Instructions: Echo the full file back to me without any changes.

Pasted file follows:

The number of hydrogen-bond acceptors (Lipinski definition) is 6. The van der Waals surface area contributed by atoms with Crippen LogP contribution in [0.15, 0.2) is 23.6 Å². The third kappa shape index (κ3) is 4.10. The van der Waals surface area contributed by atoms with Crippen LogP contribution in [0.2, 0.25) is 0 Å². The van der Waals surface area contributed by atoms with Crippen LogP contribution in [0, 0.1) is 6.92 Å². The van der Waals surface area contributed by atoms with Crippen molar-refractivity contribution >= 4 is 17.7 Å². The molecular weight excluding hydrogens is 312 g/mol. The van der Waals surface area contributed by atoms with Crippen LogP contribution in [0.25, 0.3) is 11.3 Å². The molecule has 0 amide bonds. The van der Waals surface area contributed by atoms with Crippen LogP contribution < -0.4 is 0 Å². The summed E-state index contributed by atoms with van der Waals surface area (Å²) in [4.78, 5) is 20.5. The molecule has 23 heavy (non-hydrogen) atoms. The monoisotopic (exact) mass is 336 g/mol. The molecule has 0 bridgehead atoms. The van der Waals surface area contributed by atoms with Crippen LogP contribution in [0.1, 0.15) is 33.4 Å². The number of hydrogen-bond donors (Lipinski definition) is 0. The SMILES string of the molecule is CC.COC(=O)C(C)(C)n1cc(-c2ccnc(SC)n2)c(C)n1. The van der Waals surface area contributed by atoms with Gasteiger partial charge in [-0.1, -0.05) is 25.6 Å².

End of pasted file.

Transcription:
The number of hydrogen-bond acceptors (Lipinski definition) is 6. The van der Waals surface area contributed by atoms with Crippen LogP contribution in [0.15, 0.2) is 23.6 Å². The third kappa shape index (κ3) is 4.10. The van der Waals surface area contributed by atoms with Crippen LogP contribution in [0.2, 0.25) is 0 Å². The van der Waals surface area contributed by atoms with Crippen LogP contribution in [0, 0.1) is 6.92 Å². The van der Waals surface area contributed by atoms with Crippen molar-refractivity contribution >= 4 is 17.7 Å². The molecular weight excluding hydrogens is 312 g/mol. The van der Waals surface area contributed by atoms with Crippen LogP contribution in [0.25, 0.3) is 11.3 Å². The molecule has 0 amide bonds. The van der Waals surface area contributed by atoms with Crippen LogP contribution < -0.4 is 0 Å². The summed E-state index contributed by atoms with van der Waals surface area (Å²) in [4.78, 5) is 20.5. The molecule has 23 heavy (non-hydrogen) atoms. The monoisotopic (exact) mass is 336 g/mol. The molecule has 0 bridgehead atoms. The van der Waals surface area contributed by atoms with Crippen LogP contribution in [0.1, 0.15) is 33.4 Å². The number of hydrogen-bond donors (Lipinski definition) is 0. The SMILES string of the molecule is CC.COC(=O)C(C)(C)n1cc(-c2ccnc(SC)n2)c(C)n1. The van der Waals surface area contributed by atoms with Gasteiger partial charge in [-0.1, -0.05) is 25.6 Å².